The majority of SME decision makers are concerned about the UK’s current economic climate, with 38 per cent very concerned. A further 84 per cent say they are not confident that the economic situation will improve in the next quarter, and more than two thirds are still not confident when looking ahead to next year.
If the 11 per cent figure for those who have thought about shutting up shop is stretched across the UK’s 4.5 million SMEs, it paints a gloomy picture of their current business confidence.
Despite the gloomy outlook, Britain’s SMEs are starting to fight back with many actively reviewing their business models and looking for new opportunities. When asked which three things they currently see as the biggest opportunity for their business, business innovation came out top, followed by cost and expense reduction and exploring web-trading and online marketing. Furthermore, in the last three months over half have expanded activity to target new customers and one-third have diversified their business offering.
The uncertainty and instability within the Eurozone is adding to the pressure. Nearly half of SME decision makers believe the Eurozone crisis will hit UK consumer confidence and spending, with a knock-on, detrimental impact on Britain’s SMEs. 41 per get of SME decision makers say that, if their business was seeking more finance, they would be likely to use investment of the owners/ partners’ personal capital to finance their businesses. Combined with the recent, excessive rainfall, which has had a detrimental impact on nearly a third of SME businesses, this vital pillar of the UK economy is under real pressure.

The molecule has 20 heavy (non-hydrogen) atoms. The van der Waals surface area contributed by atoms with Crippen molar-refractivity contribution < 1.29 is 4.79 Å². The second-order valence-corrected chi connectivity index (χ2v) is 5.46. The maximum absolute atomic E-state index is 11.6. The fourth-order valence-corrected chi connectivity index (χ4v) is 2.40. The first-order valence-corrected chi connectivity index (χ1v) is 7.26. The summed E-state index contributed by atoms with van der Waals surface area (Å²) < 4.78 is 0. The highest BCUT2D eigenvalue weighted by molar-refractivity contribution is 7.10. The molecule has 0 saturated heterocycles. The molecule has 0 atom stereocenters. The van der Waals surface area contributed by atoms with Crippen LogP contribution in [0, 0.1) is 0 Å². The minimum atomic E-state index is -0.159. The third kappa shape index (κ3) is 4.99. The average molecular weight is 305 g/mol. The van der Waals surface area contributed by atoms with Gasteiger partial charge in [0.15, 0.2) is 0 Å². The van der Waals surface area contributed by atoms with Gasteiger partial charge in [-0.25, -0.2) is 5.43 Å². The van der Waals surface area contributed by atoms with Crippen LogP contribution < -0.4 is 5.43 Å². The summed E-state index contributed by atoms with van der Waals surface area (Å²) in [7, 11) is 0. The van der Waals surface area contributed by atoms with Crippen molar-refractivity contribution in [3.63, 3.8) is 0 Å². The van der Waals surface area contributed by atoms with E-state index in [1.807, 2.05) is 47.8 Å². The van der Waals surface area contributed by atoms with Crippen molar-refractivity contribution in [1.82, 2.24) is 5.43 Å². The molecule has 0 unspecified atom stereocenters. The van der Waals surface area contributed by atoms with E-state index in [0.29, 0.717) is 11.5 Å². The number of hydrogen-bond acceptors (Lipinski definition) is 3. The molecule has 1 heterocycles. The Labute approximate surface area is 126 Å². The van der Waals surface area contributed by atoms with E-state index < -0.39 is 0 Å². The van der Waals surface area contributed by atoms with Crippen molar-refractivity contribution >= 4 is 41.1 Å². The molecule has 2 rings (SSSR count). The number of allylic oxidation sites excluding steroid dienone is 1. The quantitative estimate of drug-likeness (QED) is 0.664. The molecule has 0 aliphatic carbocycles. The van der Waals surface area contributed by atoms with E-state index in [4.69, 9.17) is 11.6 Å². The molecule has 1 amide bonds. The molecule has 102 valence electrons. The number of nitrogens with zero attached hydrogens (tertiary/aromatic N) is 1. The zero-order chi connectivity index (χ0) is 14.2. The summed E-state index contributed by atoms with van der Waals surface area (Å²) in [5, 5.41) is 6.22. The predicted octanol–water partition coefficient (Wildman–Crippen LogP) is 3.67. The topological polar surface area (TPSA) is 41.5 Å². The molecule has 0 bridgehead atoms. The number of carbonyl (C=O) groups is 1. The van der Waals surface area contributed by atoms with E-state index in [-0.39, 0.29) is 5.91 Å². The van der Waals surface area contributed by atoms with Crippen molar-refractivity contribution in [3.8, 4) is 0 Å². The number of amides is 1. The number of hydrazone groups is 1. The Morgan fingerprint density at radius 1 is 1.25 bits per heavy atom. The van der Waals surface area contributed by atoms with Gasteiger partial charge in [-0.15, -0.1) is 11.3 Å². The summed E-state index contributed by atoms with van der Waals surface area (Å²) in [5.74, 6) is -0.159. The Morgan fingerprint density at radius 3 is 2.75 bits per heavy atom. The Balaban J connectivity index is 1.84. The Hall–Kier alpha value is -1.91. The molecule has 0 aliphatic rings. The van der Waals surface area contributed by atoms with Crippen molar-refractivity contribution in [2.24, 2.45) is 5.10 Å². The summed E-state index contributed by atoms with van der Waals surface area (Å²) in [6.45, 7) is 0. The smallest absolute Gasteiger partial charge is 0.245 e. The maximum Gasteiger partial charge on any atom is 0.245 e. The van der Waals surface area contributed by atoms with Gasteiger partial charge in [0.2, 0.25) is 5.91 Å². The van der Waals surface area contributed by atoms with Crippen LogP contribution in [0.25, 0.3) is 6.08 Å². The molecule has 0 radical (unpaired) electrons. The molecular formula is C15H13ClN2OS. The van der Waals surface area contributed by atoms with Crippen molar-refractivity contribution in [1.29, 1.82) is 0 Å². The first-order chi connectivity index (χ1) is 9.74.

Encouragingly, despite Eurozone concerns, the SME Risk Index shows that 22 per cent of British SMEs are looking to expand overseas through low-cost and virtual models, such as web-trading and internet sales, overseas joint ventures and overseas distribution partnerships. Only 10 per cent plan to increase their physical presence overseas.
Richard Coleman, Director of SME, Zurich, comments: “It is clear that SMEs are feeling the strain of an uncertain economic environment. Our research shows their confidence has been hit and they are concerned about the future.
“While it’s encouraging that SMEs are looking for new opportunities to ease the pressure, there are considerable risks associated with development and expansion, particularly when owners are using personal capital to fund such activity.
“This makes it vitally important that SMEs have a complete understanding of the risks present in such a fragile environment, and are fully capable of taking the appropriate steps to mitigate this risk and minimise the impact of external pressures.”